Thank you, NetGalley and Bloomsbury USA, for providing me with an advanced copy in exchange for an honest review.

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Another outstanding book by the author of The Gift of Rain. In heartbreakingly beautiful prose, Eng recreates British colonial Penang of the 1920’s, an island off the coast of Malaya, and a personal and private chapter of the life of W.. Somerset Maugham.

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3 stars. A decent and fast-enough read, and I was interested enough throughout my time with this book. At the end of the day, however, I don't think it breaks any new ground. Not a deal-breaker at all for me, but as I was getting to the closing pages, I realized, not much had really happened in the book, nor of lasting interest. I'd still recommend the book to various friends and library patrons, but with the above comments as well.

Many thanks to NetGalley and to the publisher for a free digital ARC of this book in exchange for my honest review.

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Thank you NetGalley for the ARC! This is a beautifully written novel with lush prose and settings that most likely will surprise you. Reminiscent of The Great Gatsby in a way, it explores unexpected friendships and relationships in a nuanced way, given its interesting political and cultural landscape.

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This novel opened several doors to me. I became acquainted with W. Somerset Maugham and Sun Yat Sen through the pages here. I learned, or was reminded, of how unfair life was for women in the early 1900’s, Men could move outside their marriages with no penalty, but women could be destroyed with those actions. It was an interesting, and often compelling, read. I feel it is not a book for every reader, yet I cannot identify what makes me feel this way. I will give it four stars, and see how often I do introduce it to our readers.

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The setting: Penang, 1921 [and some back and forth]. "Lesley Hamlyn and her husband, Robert, a lawyer and war veteran, are living at Cassowary House on the Straits Settlement of Penang. When “Willie” Somerset Maugham, a famed writer and old friend of Robert's, arrives for an extended visit with his secretary [lover] Gerald,...Maugham, one of the great novelists of his day,..having long hidden his homosexuality, his unhappy and expensive marriage of convenience becomes unbearable after he loses his savings-and the freedom to travel with Gerald. His career deflating, his health failing, Maugham arrives at Cassowary House in desperate need of a subject for his next book. Lesley, too, is enduring a marriage more duplicitous than it first appears. Maugham suspects an affair, and, learning of Lesley's past connection to the Chinese revolutionary, Dr. Sun Yat Sen, decides to probe deeper. But as their friendship grows and Lesley confides in him about life in the Straits, Maugham discovers a far more surprising tale than he imagined, one that involves not only war and scandal but the trial of an Englishwoman charged with murder. It is, to Maugham, a story worthy of fiction."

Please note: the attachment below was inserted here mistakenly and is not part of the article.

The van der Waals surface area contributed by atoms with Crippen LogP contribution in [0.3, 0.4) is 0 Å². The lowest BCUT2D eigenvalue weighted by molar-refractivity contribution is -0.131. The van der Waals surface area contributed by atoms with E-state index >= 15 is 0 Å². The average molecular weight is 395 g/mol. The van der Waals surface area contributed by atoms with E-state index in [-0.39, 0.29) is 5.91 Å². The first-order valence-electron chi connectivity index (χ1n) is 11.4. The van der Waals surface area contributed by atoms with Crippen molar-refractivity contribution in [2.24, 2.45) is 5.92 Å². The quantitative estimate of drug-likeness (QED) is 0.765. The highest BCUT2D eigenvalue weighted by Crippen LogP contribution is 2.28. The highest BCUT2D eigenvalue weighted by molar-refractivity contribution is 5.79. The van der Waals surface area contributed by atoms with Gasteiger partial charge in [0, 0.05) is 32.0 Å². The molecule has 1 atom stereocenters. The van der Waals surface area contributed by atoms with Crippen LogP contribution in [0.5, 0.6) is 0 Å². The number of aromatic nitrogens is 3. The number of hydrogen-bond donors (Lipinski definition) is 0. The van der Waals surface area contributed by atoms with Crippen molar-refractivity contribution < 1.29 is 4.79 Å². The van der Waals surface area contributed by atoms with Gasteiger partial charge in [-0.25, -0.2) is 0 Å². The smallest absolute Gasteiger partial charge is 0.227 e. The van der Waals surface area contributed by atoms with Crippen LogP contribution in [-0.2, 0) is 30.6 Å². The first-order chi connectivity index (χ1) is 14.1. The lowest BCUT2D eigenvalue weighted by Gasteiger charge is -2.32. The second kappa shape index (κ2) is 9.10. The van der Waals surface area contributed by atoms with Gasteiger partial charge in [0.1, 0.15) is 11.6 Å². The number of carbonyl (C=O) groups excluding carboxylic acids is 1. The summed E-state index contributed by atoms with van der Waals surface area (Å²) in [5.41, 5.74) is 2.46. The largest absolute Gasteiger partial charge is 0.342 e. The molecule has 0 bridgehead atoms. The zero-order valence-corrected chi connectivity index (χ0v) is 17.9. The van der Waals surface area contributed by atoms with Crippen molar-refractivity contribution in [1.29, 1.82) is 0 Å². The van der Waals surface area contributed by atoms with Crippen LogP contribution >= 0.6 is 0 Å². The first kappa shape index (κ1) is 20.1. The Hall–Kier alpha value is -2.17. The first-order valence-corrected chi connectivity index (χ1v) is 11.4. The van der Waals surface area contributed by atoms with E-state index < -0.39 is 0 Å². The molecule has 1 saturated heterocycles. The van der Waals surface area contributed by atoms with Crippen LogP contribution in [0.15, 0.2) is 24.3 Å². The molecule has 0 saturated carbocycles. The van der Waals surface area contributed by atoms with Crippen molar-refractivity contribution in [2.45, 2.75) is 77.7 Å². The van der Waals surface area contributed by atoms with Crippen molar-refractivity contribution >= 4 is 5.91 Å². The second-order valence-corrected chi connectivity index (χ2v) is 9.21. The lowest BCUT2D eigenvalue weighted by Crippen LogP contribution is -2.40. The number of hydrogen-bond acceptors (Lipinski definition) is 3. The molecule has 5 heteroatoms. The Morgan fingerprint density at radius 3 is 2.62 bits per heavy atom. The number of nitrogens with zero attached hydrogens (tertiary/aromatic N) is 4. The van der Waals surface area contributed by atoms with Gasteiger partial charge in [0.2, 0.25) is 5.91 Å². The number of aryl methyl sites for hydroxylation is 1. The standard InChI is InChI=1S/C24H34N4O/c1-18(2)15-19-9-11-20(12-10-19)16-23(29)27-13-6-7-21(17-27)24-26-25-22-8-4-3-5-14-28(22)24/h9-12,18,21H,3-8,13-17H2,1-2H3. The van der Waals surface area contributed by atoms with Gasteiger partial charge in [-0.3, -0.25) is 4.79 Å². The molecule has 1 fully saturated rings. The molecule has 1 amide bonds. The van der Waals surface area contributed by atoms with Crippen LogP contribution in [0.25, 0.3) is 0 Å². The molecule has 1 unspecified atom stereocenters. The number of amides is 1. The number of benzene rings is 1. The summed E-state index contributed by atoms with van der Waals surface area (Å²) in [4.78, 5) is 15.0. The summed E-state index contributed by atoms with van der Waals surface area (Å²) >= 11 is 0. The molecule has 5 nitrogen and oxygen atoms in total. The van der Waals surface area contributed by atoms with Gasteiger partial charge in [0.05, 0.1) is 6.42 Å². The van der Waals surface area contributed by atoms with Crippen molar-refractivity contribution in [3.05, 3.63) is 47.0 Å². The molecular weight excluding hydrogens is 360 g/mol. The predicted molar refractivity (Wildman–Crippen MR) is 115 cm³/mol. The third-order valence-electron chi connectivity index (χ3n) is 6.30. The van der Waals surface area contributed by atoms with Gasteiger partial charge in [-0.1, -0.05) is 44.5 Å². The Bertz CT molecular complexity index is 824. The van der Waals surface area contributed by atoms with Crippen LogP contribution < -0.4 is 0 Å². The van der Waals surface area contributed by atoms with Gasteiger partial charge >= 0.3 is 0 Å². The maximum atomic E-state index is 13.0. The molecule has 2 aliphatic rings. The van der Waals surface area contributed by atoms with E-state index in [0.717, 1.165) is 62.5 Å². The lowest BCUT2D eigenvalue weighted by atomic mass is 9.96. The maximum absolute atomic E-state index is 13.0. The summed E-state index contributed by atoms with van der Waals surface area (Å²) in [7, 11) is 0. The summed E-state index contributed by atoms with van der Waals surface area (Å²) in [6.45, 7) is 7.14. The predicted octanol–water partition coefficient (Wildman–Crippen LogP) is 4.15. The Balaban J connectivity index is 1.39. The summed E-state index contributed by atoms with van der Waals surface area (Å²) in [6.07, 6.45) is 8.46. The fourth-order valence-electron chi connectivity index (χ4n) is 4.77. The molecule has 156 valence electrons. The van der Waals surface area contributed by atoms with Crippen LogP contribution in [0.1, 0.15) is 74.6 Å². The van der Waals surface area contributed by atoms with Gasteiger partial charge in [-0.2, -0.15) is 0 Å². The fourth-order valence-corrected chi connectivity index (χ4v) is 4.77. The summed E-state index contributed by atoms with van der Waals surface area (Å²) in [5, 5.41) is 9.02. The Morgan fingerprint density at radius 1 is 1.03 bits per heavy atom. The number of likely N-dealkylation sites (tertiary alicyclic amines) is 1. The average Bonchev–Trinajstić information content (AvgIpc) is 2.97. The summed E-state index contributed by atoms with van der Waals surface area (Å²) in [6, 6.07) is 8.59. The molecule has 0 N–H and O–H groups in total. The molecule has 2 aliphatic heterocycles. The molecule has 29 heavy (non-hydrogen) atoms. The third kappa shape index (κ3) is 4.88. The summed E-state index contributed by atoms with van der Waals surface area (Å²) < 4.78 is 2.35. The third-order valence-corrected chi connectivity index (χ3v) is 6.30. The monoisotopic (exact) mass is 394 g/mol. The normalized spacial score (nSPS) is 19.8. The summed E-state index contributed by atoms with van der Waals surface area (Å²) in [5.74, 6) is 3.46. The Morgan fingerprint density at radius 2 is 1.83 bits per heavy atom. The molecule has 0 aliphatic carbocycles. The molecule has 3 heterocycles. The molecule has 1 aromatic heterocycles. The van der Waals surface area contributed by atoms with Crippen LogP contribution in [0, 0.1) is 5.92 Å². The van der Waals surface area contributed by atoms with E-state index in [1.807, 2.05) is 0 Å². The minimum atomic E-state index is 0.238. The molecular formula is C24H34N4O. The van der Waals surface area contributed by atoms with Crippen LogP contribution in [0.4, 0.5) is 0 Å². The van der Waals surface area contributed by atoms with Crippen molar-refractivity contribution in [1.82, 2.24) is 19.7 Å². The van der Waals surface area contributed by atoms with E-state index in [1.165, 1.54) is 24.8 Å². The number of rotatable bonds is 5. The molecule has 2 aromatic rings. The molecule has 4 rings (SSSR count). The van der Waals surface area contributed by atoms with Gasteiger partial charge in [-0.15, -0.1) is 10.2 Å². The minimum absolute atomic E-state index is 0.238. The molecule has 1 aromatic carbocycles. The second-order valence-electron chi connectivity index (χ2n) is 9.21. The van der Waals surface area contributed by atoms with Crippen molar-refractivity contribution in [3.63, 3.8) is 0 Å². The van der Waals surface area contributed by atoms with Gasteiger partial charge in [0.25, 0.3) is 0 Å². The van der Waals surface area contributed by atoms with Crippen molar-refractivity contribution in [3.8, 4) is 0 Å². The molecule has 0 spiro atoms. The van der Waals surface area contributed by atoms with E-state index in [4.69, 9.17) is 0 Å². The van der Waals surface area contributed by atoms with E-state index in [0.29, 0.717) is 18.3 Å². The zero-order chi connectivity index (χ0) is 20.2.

And so it begins, BUT, this is much, much more! Based on real events, this book covers race, gender, sexuality, power under the British empire, colonial life in Malaya, China/revolution--to start.

At the outset, so beautiful and atmospheric, I couldn't help highlighting descriptive phrases that I loved.

For example:
"morning is decanting its ight:
"depilated basilica, with just a narrow fringe of sparse grey hair above his ears"
"vampiric smile"
"smile starched onto my face" [another smile described!]
I could go on and on.

I'm not sure how I would have approached this but the first almost half of the book seems to me mostly descriptive, atmospheric, and laying background to [especially] to the lives of Lesley and Maugham. Then it seemed to switch gears and pick up on plot--the situation and trial of Ethel Proudlock [also based on a true story]. There was somewhat of a disconnect in the rhythm--but I didnt care all that much as I was truly engaged.

Not giving anything away, but I loved the story of Lesley and Arthur.

A glossary would have been most helpful for all the Malay words [and others].

Highly recommend. 4.5

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This was the perfect read when I needed to get out of my slump. It's a sweeping and captivating story that made me feel like I was right there in 1920s Malaysia with these characters.